Recently, the State Senate unanimously, and in a bipartisan fashion, passed a bill I filed to protect consumers from unknowingly entering a credit contract and to limit instances of fraud resulting from the mailing of unsolicited and often predatory loans.
Every day, residents across Massachusetts find what appear to be normal checks in their mailboxes for large sums of money with their names on it. When cashed, these checks activate a high-interest consumer loan. These loans have been known by other names, including “instant loan checks,” and “live checks,” and they most often take the form of a check or other negotiable instrument with routing numbers, account numbers, and all the standard features of a regular check.
Many immediately tear up these checks out of justified suspicion. Some unwittingly cash the checks during times of financial desperation. Still others discover someone else fraudulently cashed a check in their name only after reading a tarnished credit report.
Senate Bill 2194 “An Act Relative to Unsolicited Loans,” is a commonsense measure to protect consumers from predatory lending and identity fraud. This legislation prohibits banks, mortgage lenders, or any other entity from issuing an unsolicited negotiable check, money order, or other instrument that can be used to activate a loan. An exception is made in cases where a financial institution advances credit to a customer with whom they have a preexisting relationship. The bill also removes liability for debts incurred if a party other than the addressee fraudulently cashes a loan check.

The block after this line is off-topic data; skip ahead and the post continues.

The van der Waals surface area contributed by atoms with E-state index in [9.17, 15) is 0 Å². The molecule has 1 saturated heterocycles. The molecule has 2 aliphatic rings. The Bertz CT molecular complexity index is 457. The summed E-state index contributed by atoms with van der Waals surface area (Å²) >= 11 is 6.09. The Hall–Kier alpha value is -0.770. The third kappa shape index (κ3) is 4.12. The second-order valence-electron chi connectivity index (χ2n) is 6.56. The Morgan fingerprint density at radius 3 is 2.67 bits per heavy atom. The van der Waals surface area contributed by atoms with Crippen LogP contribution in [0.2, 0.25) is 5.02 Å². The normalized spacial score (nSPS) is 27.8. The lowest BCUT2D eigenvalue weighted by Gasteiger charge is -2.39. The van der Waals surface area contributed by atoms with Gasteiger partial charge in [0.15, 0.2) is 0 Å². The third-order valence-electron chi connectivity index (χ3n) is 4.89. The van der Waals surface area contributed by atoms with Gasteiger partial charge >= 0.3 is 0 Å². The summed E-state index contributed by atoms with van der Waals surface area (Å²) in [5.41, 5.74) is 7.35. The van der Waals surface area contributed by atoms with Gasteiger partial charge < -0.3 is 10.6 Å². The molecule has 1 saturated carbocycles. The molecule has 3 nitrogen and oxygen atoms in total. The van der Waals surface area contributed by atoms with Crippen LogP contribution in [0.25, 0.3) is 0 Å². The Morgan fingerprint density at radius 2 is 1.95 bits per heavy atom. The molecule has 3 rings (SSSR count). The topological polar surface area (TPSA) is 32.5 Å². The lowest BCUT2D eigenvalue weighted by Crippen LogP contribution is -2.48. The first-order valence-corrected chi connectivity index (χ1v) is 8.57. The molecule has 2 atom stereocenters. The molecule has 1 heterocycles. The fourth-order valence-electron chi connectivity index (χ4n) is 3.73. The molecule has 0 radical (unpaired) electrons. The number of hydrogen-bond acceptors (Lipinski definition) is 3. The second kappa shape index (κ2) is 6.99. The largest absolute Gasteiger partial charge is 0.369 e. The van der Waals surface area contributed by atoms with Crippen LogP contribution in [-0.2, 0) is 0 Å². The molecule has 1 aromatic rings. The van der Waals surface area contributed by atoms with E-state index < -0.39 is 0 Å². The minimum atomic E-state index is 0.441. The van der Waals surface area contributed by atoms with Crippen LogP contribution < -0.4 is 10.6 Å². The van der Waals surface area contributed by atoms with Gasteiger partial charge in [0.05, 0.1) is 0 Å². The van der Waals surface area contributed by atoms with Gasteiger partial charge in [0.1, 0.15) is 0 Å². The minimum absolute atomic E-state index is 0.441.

In the event of such an unauthorized use of an unsolicited loan instrument, the issuing institution would provide the addressee with a written statement releasing them of liability from the debt and would take steps to repair any adverse effect to their credit rating as a result of the unauthorized use.
Additionally, anyone who cashes an unsolicited loan check without understanding the terms and conditions buried in the legalese that accompany the check has the right to rescind the credit contract within ten days of cashing the check by notifying the lender and returning the loan amount in full.
A financial institution that improperly sends an unsolicited loan instrument may face a fine of up to $5,000 for each violation, and a party that engages in an unauthorized use of a loan check may be punished by up to five years in state prison or be issued a fine of up to $25,000.
The bill now moves to the Massachusetts House of Representatives for their consideration.
Senator O’Connor Ives can be reached at KATHLEEN.OCONNORIVES@MASENATE.GOV.